Australia's pre-series troubles with spin had put the spotlight on India's No. 1 Test spinner, Pragyan Ojha. In a two-day match against the Board President's XI, the Australians struggled against offspinner Parvez Rassol who took 7 for 45, which included the wickets of Ed Cowan, Matthew Wade and Steven Smith. Against India A later in the week, the Australians were bowled out for 235 with Rakesh Dhurv and Jalaj Saxena sharing nine wickets. Suddenly, it seemed like the Australians were cannon fodder for Ojha, who was the leading wicket-taker in the defeat to England last year with 20 victims at 30.85 and before that proved a handful for New Zealand.
Against an Australia line-up lacking experience of the conditions, it was foreseeable that Ojha would be given the ball early is MS Dhoni perceived a weakness. It had happened several times before. And even though the Australian line-up had several left-hand batsmen, Ojha was a big threat due to his accuracy and discipline.
But then, come March 21, and Harbhajan Singh confirmed that he would be playing his 100th Test in Chennai. Would India play four spinners? Would R Ashwin miss out after struggling against England? The questions buzzed. Less than a day later, the Indian team sheet did not have Ojha's name on it. India had opted for two pacers, Ishant Sharma and Bhuvneshwar Kumar, and three spinners in Ashwin, Harbhajan and the allrounder Ravindra Jadeja. Those last three accounted for all 20 Australian wickets in the eight-wicket win.
As the series moved upwards over the Eastern Ghats to Hyderabad, there was talk of whether the local boy would play the second Test. In Chennai, Ishant had bowled 20 overs without success and Bhuvneshwar just 13 wicketless overs; Harbhajan had taken 3 for 142 in 52 overs, one of which was a tailender; Ashwin had grabbed 12 and Jadeja five. Again it was asked: would India drop a pacer and throw in another spinner considering Australia's fragility against spin?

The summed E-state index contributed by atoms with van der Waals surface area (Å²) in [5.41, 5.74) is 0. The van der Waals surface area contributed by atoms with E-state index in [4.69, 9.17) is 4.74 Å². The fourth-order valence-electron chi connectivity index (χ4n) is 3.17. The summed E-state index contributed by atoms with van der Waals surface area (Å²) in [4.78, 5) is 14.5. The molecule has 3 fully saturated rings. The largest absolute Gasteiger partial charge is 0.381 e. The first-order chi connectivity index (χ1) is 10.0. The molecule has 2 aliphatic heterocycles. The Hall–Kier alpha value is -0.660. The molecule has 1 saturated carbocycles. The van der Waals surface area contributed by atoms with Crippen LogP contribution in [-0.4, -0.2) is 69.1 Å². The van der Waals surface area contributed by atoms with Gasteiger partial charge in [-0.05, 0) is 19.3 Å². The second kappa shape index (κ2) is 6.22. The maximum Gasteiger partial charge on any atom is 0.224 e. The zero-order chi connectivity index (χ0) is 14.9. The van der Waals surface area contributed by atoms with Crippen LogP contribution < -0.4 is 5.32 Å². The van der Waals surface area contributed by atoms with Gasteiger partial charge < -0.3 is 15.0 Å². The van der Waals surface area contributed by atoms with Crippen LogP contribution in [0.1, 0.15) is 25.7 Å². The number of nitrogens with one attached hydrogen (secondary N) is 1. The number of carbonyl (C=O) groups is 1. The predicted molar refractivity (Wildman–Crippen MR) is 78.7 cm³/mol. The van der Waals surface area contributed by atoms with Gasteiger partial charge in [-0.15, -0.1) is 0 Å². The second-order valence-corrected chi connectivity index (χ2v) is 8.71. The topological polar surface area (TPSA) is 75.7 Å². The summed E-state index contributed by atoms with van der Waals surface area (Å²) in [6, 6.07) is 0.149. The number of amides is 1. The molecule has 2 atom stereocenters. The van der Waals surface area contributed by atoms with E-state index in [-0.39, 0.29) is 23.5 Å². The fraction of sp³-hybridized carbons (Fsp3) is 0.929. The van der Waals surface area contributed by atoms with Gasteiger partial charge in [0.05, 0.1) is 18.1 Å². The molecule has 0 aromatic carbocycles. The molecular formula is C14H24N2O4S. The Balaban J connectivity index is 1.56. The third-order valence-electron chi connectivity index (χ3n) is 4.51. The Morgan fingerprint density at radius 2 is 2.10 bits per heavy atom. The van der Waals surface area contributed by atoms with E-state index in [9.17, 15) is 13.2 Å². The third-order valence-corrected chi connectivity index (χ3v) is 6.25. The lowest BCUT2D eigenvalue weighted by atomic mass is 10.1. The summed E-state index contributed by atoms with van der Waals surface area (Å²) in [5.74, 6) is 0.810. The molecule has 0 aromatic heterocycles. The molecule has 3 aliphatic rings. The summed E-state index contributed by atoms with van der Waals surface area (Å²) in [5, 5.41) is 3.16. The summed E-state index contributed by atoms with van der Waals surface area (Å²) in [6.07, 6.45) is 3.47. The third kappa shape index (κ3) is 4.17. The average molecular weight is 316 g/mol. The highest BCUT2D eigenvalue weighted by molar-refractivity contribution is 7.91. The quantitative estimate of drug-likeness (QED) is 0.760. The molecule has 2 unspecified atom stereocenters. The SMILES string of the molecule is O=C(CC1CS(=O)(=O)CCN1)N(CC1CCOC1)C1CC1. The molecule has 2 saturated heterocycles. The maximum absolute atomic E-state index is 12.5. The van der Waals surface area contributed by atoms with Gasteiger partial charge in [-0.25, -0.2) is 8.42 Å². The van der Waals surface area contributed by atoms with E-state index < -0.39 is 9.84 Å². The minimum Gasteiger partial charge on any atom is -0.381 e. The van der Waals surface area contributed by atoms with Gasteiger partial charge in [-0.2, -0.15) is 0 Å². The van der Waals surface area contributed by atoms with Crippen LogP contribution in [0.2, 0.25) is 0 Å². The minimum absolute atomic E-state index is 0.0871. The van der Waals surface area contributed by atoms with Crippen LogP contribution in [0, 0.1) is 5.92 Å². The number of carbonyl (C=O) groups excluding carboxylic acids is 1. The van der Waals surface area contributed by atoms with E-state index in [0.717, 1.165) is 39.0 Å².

The answer was a cold no, as India put faith in their two pace bowlers. Bhuvneshwar sent down nine consecutive overs in his first spell on day one to take out three of Australia's top four; later in the day Jadeja prized out choked Australia with a six-wicket spell that extracted Clarke, Moises Henriques - Australia's best player of spin in Chennai after Clarke, with twin fifties on debut - and Glenn Maxwell. On day four, Jadeja removed Clarke for a third time to finish the second Test with six wickets. He now has 11 wickets at 19.00 in the series.
The third Test is in Mohali, a venue where pace has had a say, so it is extremely unlikely that India will separate Bhuvneshwar - who adds value with the bat - and Ishant, whose excellent spell of 5-2-5-1 on day four in Hyderabad was his best all series, never mind that it was the first breakthrough he had made in 39 overs.
Harbhajan has five wickets at 40.80, two of which are Peter Siddle. He was best during the second innings in Chennai when he tossed the ball up, but has often fallen back to a flat, middle-and-leg line. It is believed that Harbhajan's past record against Australia had earned him a spot ahead of Ojha for the first Test. Now, despite an unimpressive run, he looks primed to continue in front of his home fans. Dhoni spoke of momentum and winning combinations after both Tests, which strongly suggests India will field an unchanged XI in Mohali. That match is still over a week away, which in the realm of Indian cricket can seem like six months - but all signs are that Ojha, once the Test team's strike bowler, will sit out again.
What could also be going against Ojha is his batting. Ashwin and Harbhajan both have Test centuries and Jadeja is the specialist allrounder at No. 7, whereas Ojha is a proper tailender. Whether or not this weighs on Ojha's mind is not known, but it seems a cruel twist of events for the bowler who took in six Tests in 2012 took 33 wickets at 25.96. Such are the ways of Indian cricket, especially during this period of transition. The challenge for Ojha now is to stay afloat mentally, and to grab his chance whenever it comes.